Ulcerative Colitis Surgery

When surgery is necessary for ulcerative colitis, minimally invasive laparoscopic techniques have several advantages over open surgery. Our surgeons can determine if a laparoscopic approach to ulcerative colitis surgery at our New York, NY, practice is right for you.

Whenever possible, our surgeons prefer to perform ulcerative colitis surgery using laparoscopic techniques rather than traditional surgery techniques.

What Is Ulcerative Colitis?

Ulcerative colitis is a chronic disease of the colon, or large intestine. The lining of the colon becomes inflamed, developing ulcers that produce pus and mucus. Symptoms of ulcerative colitis include abdominal discomfort and frequent emptying of the colon.

Ulcerative colitis can affect part or all of the large intestine.

Candidates for Surgery

Surgery may be recommended to ulcerative colitis sufferers when other treatments such as medications and diet change fail to relieve symptoms. A quarter to one-third of patients with ulcerative colitis will require surgery in the form of a proctocolectomy (removal of the colon and rectum). This surgery can provide much-needed relief to the patient, but requires some lifestyle changes.


Since the colon and rectum are necessary for the digestion and elimination of food and liquids, our surgeons either perform a restorative proctocolectomy or perform a proctocolectomy followed by an ileostomy.

During a restorative proctocolectomy, the surgeon removes the colon but preserves part of the anus, allowing the patient to have normal bowel movements. The diseased parts of the colon and inside of the rectum are removed, leaving the outer muscles of the anus. The surgeon then creates a pouch inside the ileum (end of the small intestine) and connects it to the inside of the anus to maintain collection and elimination of waste.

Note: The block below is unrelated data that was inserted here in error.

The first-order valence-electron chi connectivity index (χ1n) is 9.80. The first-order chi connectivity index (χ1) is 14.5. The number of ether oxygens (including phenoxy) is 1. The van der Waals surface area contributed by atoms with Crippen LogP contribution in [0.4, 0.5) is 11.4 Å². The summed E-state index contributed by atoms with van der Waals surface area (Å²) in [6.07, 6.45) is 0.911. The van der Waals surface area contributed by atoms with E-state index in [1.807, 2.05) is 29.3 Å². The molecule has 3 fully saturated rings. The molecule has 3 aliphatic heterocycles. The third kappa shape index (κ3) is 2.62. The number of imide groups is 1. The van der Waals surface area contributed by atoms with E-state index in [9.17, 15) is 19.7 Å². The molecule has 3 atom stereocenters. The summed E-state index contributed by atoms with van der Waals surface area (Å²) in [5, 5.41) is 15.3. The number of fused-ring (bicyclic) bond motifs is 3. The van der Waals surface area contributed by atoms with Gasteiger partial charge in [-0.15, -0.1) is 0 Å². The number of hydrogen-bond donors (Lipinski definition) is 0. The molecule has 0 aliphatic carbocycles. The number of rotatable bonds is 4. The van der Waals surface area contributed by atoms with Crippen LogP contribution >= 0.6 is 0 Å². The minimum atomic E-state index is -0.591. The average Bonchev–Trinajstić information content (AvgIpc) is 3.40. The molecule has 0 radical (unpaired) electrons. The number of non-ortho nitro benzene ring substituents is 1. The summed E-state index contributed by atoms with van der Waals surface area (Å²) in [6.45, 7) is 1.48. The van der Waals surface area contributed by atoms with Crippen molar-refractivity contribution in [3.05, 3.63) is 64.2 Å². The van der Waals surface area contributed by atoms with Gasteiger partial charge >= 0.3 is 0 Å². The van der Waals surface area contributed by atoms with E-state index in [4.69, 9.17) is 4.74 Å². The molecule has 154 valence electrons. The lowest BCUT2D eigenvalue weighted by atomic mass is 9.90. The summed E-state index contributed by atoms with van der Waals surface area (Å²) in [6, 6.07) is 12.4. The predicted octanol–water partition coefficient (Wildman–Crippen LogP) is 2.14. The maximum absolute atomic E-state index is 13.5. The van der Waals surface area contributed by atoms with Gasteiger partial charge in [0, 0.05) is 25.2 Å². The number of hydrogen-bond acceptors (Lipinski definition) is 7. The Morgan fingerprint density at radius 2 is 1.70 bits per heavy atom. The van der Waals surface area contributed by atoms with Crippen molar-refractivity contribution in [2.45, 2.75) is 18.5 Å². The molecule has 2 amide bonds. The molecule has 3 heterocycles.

During an ileostomy, the surgeon removes the colon and creates a small hole in the abdomen, called a stoma. The end of the small intestine is connected to the stoma, where waste will exit the body. The patient will wear a pouch at the end of the stoma to collect the waste. The patient will need to wear a pouch for the remainder of his or her life.

Laparoscopic versus Open Surgery

Both the restorative proctocolectomy and the proctocolectomy followed by an ileostomy can be performed using open surgery or laparoscopic surgery. Both techniques are performed under general anesthesia. The primary difference between the two approaches is that laparoscopic surgery requires only small incisions. Tissue is removed using very small tools that the surgeon guides according to images transmitted to a video screen using a tiny camera called a laparoscope. During a consultation, your surgeon can determine which approach is best for your needs. Occasionally, it may be discovered during laparoscopic surgery that open surgery is necessary.

Following the surgery, the patient will remain in the hospital for several days or longer, depending on the type of surgery performed and how fast the patient heals. Restored bowel function is a condition of discharge from the hospital. A vast majority of patients who undergo this surgery have long-term success.

Benefits of Laparoscopic Surgery

Whenever possible, our surgeons prefer to perform ulcerative colitis surgery using laparoscopic techniques rather than traditional surgery techniques. Because it involves less disruption of tissue, laparoscopic surgery has many benefits over traditional open surgery:

  • Expedited recovery
  • Less bleeding
  • Less discomfort
  • Minimal scarring
  • A shorter stay in the hospital
  • Reduced infection risk

Schedule a Consultation

Our surgeons are focused on helping every patient experience the best possible treatment outcome, and laparoscopic surgery is often the surest way to provide outstanding results. If you suffer from ulcerative colitis and would like to explore the possibility of laparoscopic surgical treatment, please contact us today.